Monkees stars ‘heartbroken’ over death of bandmate Peter Tork

He was known as the slightly goofy member of the hit made-for-TV group of the 1960s.

Stars of The Monkees have told of their heartbreak following the news of bandmate Peter Tork’s death.

Tork was best known as the keyboardist and bassist in the popular American TV pop quartet, which achieved widespread fame in the 1960s and had hits including I’m A Believer and Daydream Believer.

The American musician and actor “passed peacefully” at the age of 77, a post on The Monkees’ official Twitter page said.

Monkees members Micky Dolenz and Michael Nesmith paid tribute to their colleague, with Dolenz tweeting: “There are no words right now… heart broken over the loss of my Monkee brother, Peter Tork.”

Nesmith wrote on Facebook: “Just got the news that Peter died. I am heartbroken.”

Tork was hailed an “amazing soul” by those close to him as his death was announced on his official Facebook page.

A statement on the page said: “It is with beyond-heavy and broken hearts that we share the devastating news that our friend, mentor, teacher, and amazing soul, Peter Tork, has passed from this world.

“Please know that Peter was extremely appreciative of you, his Torkees, and one of his deepest joys was to be out in front of you, playing his music, and seeing you enjoy what he had to share.

“We send blessings and thoughts of comfort to you all, with much gratitude.”

Tork’s death comes seven years after The Monkees’ British-born member Davy Jones died in 2012 at the age of 66.

Carole King, Graham Coxon and Brian Wilson were among the stars paying tribute to Tork on social media.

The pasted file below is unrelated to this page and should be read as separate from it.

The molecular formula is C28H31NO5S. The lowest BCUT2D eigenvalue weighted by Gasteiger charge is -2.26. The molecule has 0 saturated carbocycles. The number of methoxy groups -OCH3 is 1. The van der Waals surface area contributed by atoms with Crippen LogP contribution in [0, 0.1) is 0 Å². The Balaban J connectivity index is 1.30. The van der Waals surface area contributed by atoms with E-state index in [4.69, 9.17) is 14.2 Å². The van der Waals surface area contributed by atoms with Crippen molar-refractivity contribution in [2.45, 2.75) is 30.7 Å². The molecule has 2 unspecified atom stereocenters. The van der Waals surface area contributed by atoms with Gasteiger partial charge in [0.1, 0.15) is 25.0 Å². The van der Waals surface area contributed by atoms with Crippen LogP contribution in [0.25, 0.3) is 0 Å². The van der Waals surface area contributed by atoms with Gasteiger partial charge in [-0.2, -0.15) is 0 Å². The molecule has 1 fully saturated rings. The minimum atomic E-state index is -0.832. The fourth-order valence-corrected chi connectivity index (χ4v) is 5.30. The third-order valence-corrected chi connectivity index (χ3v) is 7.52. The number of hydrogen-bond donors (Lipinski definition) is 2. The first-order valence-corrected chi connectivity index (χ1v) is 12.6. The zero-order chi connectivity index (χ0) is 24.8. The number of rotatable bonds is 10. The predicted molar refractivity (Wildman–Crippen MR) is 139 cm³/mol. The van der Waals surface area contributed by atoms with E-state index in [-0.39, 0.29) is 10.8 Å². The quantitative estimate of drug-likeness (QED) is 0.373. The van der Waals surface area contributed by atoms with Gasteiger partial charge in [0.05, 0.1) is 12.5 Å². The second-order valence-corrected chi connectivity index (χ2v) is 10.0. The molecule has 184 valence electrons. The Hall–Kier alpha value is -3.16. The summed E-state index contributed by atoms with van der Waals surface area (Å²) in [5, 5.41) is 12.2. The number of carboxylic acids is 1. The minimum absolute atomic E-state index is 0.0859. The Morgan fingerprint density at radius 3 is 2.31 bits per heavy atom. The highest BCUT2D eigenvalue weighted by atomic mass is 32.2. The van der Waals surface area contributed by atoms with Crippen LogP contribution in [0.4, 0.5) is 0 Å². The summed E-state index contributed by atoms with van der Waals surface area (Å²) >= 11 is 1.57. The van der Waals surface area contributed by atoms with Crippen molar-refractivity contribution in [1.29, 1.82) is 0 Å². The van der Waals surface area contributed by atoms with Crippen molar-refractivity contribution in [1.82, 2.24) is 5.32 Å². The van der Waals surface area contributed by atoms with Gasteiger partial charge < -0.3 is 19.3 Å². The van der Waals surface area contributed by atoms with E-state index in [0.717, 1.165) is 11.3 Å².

Singer King simply wrote “R.I.P. Peter Tork”, while Blur guitarist Coxon said that Tork was his “favourite Monkee”.

Beach Boys star Wilson tweeted: “I’m sad to hear about Peter Tork passing. I thought The Monkees were great and Peter will be missed.

“Love & mercy to Peter’s family, friends and fans.”

Songwriter Diane Warren tweeted: “Oh no RIP Peter Tork. Thank U for giving me your love beads (it was the 60s!) when I was a little girl.”

Director and producer Edgar Wright lamented the fact he never got to meet Tork, tweeting: “RIP Peter Tork of The Monkees. Never got to meet the man.”

Tork became part of the thriving folk scene in Greenwich village, before auditioning for a planned series about a fictitious pop four-piece.

The series became The Monkees, and Tork was the slightly goofy keyboard and bass player alongside Dolenz, Nesmith and Jones.

After their formation in 1966, the made-for-TV group had number one hits with I’m A Believer, Daydream Believer, and Last Train To Clarksville soon after they were established.

Following The Monkees, Tork worked in collaboration with several musicians including George Harrison, for whom he played banjo.

There followed an unsuccessful period with band Release, and a spell in prison for drugs possession.

He later took part in reunion tours with The Monkees.

He was diagnosed with cancer in 2009.